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The teacher may feel the student is being aggressive, too personal, too aloof or very proper. When a student who is called upon in class looks down at the floor, at another student or directly at the teacher, the teacher's evaluation of the student is certainly affected: the student may be seen as inattentive, interested, impolite, a good student, a poor student, etc. When a student is speaking in English, but uses a Japanese gesture, which is not recognized by a non-Japanese, miscommunication can occur.

It is incumbent upon teachers who are working with students from cultures different from their own to make an effort to understand the nonverbal differences that may be at play in the classroom. Scollon , p. As the teacher, she expected polite silence. There is much teachers can learn from their students. Looking at the typical classroom in Japan, it is useful for both the Japanese and non-Japanese instructors to examine their concept of silence and then to compare this to that of their students.

As Ishii and Bruneau point out, "the quantity of silence versus the quantity of speech is interpreted and valued differently across cultures" p. We can also read this to mean that it is valued differently inside our classroom versus outside. Perhaps it would be useful to deliberately point this out to students. Ishii and Bruneau also argue that "[h]umans become communicatively competent by acquiring not only the structure and use of language but also a set of values and patterns of silent interaction" p. It is certainly within the realm of pragmatics to help students become aware of when to speak and when to remain silent.

Hall , an anthropologist whose lifework has focused upon nonverbal communication, showed how some ethnic groups are much more attuned to nonverbal behaviors than cultures that depend more on the written and spoken word. Japanese culture has often been cited as being highly nonverbal. This fact alone is a strong reason why language professionals in Japan should increase the knowledge and awareness of nonverbal communication in their research and their teaching.

With interest in pragmatics in our field growing, it will surely become more and more obvious that communication does not depend on words alone. Nonverbal communication must also become a natural part of our work. Bateson, G. A theory of play and fantasy. Psychiatric Research, 2, Hall, E.

The dance of life. New York: Anchor Books. Ishii, S. Silence and silences in cross-cultural perspective: Japan and the United States. Porter Eds. Belmont, CA: Wadsworth. Poyatos, F. New perspectives in nonverbal communiation studies: Cultural anthropology, social psychology, linguistics, literature and semiotics.

IOS Press Ebooks - Fundamentals of Verbal and Nonverbal Communication and the Biometric Issue

Oxford: Pergamon Press. Nonverbal communication across disciplines. Amsterdam: John Benjamins. Samovar, L. Intercultural communication: A reader. Scollon, S. Confucian and Socratic discourse in the tertiary classroom. Hinkel Ed. Cambridge: Cambridge University Press. Searle, J. Speech acts: An essay on the philosophy of language.

Sebeok, T. The semiotic web: A chronicle of prejudices. Bulletin of literary semiotics , 2, Zoosemiotic components of human communication. Sebeok Ed. Five topics in gesture studies are briefly discussed and references are added so that the discussion can serve as a means by which the reader can pursue them further. Both a synopsis and extension of Gesture and Thought the book , the present essay explores how gestures and language work together in a dialectic. A case study illustrates the dependence of verbal thought on context and how it functions. This work describes a method for investigating the timing relationship between spoken accents cued by intonation phrase-level pitch accents and gestural accents cued by abrupt cessation of movement 'hits' , to test the hypothesis that the two kinds of events are planned by speakers to occur simultaneously.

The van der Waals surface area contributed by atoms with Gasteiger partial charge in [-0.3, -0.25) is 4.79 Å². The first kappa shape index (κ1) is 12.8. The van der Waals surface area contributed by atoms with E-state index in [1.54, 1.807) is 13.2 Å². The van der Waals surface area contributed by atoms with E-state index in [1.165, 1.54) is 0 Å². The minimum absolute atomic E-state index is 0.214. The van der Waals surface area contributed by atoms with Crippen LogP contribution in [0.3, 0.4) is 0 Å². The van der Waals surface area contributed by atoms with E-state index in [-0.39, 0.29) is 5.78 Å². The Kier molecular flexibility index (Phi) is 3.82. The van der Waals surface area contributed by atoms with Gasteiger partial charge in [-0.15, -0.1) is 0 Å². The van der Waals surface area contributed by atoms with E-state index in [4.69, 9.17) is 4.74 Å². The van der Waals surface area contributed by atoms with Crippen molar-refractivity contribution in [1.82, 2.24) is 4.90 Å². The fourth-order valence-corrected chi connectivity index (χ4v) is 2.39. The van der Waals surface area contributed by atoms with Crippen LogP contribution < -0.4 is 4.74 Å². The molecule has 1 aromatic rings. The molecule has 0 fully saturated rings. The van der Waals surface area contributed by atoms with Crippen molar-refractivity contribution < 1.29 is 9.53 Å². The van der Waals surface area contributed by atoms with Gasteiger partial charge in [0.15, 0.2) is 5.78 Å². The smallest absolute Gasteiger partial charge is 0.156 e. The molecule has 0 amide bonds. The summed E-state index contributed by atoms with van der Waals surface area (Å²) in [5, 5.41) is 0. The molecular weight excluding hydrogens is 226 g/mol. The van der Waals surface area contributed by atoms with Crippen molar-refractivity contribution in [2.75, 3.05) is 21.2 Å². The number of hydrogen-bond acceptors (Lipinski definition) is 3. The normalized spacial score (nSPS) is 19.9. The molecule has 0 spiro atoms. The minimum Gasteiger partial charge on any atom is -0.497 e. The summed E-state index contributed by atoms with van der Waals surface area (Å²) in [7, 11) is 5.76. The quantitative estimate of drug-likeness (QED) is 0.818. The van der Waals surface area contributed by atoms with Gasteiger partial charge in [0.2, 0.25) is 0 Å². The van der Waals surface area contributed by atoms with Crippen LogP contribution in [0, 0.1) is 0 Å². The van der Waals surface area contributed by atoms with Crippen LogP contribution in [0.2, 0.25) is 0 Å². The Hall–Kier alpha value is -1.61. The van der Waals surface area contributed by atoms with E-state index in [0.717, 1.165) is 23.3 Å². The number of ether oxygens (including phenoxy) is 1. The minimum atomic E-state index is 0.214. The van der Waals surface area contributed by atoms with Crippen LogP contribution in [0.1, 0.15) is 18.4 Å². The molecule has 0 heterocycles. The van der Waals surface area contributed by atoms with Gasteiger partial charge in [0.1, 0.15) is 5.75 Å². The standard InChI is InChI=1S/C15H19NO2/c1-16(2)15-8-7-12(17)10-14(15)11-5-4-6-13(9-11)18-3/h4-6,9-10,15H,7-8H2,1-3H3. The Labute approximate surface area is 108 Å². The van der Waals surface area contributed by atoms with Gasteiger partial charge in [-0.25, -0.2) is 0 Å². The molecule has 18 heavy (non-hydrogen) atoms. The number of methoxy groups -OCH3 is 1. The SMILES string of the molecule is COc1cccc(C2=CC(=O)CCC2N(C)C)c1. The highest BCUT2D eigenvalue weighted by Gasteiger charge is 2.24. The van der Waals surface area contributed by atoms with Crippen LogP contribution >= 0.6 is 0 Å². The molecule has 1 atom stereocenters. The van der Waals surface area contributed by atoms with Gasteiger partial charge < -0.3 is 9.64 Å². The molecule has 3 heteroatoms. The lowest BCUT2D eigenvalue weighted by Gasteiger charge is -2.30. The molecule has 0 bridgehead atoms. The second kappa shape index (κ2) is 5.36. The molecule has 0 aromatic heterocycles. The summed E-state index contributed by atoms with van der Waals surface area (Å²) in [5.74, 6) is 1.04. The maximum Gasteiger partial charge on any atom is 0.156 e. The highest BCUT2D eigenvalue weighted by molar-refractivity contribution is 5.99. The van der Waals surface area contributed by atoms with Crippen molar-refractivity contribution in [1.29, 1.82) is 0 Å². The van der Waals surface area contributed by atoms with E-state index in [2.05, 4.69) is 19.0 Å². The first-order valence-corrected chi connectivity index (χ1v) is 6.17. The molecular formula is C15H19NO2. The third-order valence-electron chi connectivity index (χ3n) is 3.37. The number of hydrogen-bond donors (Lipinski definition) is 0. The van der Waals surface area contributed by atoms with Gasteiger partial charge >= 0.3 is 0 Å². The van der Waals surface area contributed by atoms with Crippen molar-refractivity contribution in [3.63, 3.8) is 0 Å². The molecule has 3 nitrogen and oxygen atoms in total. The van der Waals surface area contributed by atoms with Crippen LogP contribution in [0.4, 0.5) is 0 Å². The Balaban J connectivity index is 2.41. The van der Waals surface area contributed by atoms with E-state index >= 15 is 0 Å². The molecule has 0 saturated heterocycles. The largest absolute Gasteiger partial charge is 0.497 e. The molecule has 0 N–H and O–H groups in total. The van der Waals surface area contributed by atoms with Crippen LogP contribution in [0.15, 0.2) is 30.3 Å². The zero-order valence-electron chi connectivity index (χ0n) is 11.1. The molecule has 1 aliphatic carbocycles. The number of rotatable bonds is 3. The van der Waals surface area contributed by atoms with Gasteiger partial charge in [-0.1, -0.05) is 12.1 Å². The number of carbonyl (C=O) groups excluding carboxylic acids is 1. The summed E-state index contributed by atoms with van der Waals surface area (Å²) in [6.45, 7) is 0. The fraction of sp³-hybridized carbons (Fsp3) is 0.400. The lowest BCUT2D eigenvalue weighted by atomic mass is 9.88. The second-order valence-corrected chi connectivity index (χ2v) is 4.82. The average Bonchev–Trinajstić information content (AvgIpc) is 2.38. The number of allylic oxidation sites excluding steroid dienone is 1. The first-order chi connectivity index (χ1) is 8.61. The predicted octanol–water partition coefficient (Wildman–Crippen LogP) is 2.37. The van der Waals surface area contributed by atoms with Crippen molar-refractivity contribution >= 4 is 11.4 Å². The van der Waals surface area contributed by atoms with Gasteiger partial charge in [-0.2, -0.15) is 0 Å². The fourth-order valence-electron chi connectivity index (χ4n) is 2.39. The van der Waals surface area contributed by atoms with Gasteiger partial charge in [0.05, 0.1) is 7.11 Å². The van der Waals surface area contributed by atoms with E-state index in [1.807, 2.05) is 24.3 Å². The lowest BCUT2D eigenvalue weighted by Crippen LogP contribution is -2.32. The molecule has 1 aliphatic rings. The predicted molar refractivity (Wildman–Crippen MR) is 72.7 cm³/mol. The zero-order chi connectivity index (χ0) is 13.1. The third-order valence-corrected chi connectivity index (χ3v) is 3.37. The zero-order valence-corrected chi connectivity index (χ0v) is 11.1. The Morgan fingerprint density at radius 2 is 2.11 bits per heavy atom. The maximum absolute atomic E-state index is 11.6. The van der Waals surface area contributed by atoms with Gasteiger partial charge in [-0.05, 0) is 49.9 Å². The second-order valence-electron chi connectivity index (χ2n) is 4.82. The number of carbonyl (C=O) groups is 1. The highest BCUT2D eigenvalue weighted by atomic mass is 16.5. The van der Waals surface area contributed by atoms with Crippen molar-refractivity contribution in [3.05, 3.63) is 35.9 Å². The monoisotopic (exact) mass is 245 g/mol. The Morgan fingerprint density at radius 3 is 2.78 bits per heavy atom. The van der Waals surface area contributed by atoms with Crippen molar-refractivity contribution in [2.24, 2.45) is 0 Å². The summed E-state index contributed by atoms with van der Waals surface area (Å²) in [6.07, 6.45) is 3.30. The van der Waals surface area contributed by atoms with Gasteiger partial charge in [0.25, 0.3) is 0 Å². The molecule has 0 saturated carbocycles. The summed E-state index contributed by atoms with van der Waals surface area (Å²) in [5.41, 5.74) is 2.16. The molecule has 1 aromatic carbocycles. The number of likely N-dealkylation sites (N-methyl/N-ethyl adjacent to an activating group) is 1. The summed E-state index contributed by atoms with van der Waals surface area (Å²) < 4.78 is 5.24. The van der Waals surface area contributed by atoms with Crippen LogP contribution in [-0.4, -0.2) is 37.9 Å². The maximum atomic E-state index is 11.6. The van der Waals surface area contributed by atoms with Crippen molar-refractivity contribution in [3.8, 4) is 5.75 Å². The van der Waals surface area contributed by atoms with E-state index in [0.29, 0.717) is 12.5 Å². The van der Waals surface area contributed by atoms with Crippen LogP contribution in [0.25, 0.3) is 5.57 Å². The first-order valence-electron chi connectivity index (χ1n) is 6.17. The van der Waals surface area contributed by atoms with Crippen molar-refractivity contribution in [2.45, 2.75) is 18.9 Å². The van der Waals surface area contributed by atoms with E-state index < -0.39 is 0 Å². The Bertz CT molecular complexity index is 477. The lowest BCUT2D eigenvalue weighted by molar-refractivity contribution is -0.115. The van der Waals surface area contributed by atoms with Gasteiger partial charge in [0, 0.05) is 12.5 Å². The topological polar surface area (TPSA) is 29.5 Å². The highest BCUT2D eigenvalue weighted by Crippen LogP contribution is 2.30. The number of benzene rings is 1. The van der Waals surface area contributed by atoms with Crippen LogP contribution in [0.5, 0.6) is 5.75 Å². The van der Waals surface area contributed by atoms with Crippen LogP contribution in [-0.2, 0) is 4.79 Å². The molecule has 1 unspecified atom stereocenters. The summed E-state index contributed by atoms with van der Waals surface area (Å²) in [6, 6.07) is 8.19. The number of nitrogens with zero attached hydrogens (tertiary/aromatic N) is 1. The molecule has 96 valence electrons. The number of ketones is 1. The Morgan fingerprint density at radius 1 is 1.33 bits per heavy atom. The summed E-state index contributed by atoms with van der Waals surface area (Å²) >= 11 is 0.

Challenges for this kind of study include i defining the set of gestural and spoken events to be included, ii labelling sometimes-ambiguous events such as spoken pitch accents, boundaries of accented syllables and gestural end points, and iii providing clear criteria for what will count as alignment between events in the speech and gesture streams. Considering the role that speech pauses play in communication we speculate on the possibility that holds or gesture pauses may serve to similar purposes supporting the view that gestures as language are an expressive resource that can take on different functions depending on the communicative demand.

The analysis of co-verbal gestures in map-task activities is particularly interesting for several reasons: on the one hand, the speaker is engaged in a collaborative task with an interlocutor; on the other hand, the task itself is designed in order to place a cognitive demand on both the speaker and the receiver, who are not visible to one another. The co-verbal gestures performed during such a task are quantitatively and qualitatively different from those performed in normal conditions, and can provide information about the Speaker's Mind. Our analysis shows that the tendency toward temporal synchronisation between these gestural units and prosodic events which is reported for American English is observable also in Italian.

The present paper examines the child's use of deictic gestures in the process of topical co-operation with his father. The method for the study is qualitative and data driven conversation analysis based on examining communicative practices in natural settings. The database is composed of videotaped naturalistic picture book conversations between the child at the age from 1 to 2 years and the adult.